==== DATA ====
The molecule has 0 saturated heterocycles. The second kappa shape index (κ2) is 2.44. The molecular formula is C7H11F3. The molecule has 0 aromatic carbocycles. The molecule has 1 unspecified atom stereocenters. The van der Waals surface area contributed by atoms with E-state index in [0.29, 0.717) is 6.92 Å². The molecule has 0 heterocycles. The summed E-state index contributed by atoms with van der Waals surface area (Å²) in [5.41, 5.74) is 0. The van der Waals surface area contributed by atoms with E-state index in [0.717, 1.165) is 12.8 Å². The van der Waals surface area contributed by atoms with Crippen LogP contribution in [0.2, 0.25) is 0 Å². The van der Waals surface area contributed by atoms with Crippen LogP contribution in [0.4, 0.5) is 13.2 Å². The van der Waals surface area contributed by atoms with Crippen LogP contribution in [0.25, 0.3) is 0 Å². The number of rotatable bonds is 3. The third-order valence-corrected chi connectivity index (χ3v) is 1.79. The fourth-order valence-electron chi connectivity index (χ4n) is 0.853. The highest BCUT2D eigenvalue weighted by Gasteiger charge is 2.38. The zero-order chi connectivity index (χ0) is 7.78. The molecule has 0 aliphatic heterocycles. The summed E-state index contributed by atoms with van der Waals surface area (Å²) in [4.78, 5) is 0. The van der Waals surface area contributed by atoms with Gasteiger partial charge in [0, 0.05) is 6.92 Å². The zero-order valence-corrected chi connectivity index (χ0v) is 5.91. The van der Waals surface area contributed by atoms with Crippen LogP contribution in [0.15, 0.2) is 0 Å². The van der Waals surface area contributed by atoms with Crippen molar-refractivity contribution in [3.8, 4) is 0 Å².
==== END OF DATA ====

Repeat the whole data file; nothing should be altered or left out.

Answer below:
The molecule has 0 saturated heterocycles. The second kappa shape index (κ2) is 2.44. The molecular formula is C7H11F3. The molecule has 0 aromatic carbocycles. The molecule has 1 unspecified atom stereocenters. The van der Waals surface area contributed by atoms with E-state index in [0.29, 0.717) is 6.92 Å². The molecule has 0 heterocycles. The summed E-state index contributed by atoms with van der Waals surface area (Å²) in [5.41, 5.74) is 0. The van der Waals surface area contributed by atoms with E-state index in [0.717, 1.165) is 12.8 Å². The van der Waals surface area contributed by atoms with Crippen LogP contribution in [0.2, 0.25) is 0 Å². The van der Waals surface area contributed by atoms with Crippen LogP contribution in [0.4, 0.5) is 13.2 Å². The van der Waals surface area contributed by atoms with Crippen LogP contribution in [0.25, 0.3) is 0 Å². The number of rotatable bonds is 3. The third-order valence-corrected chi connectivity index (χ3v) is 1.79. The fourth-order valence-electron chi connectivity index (χ4n) is 0.853. The highest BCUT2D eigenvalue weighted by Gasteiger charge is 2.38. The zero-order chi connectivity index (χ0) is 7.78. The molecule has 0 aliphatic heterocycles. The summed E-state index contributed by atoms with van der Waals surface area (Å²) in [4.78, 5) is 0. The van der Waals surface area contributed by atoms with Gasteiger partial charge in [0, 0.05) is 6.92 Å². The zero-order valence-corrected chi connectivity index (χ0v) is 5.91. The van der Waals surface area contributed by atoms with Crippen LogP contribution in [0.15, 0.2) is 0 Å². The van der Waals surface area contributed by atoms with Crippen molar-refractivity contribution in [3.8, 4) is 0 Å².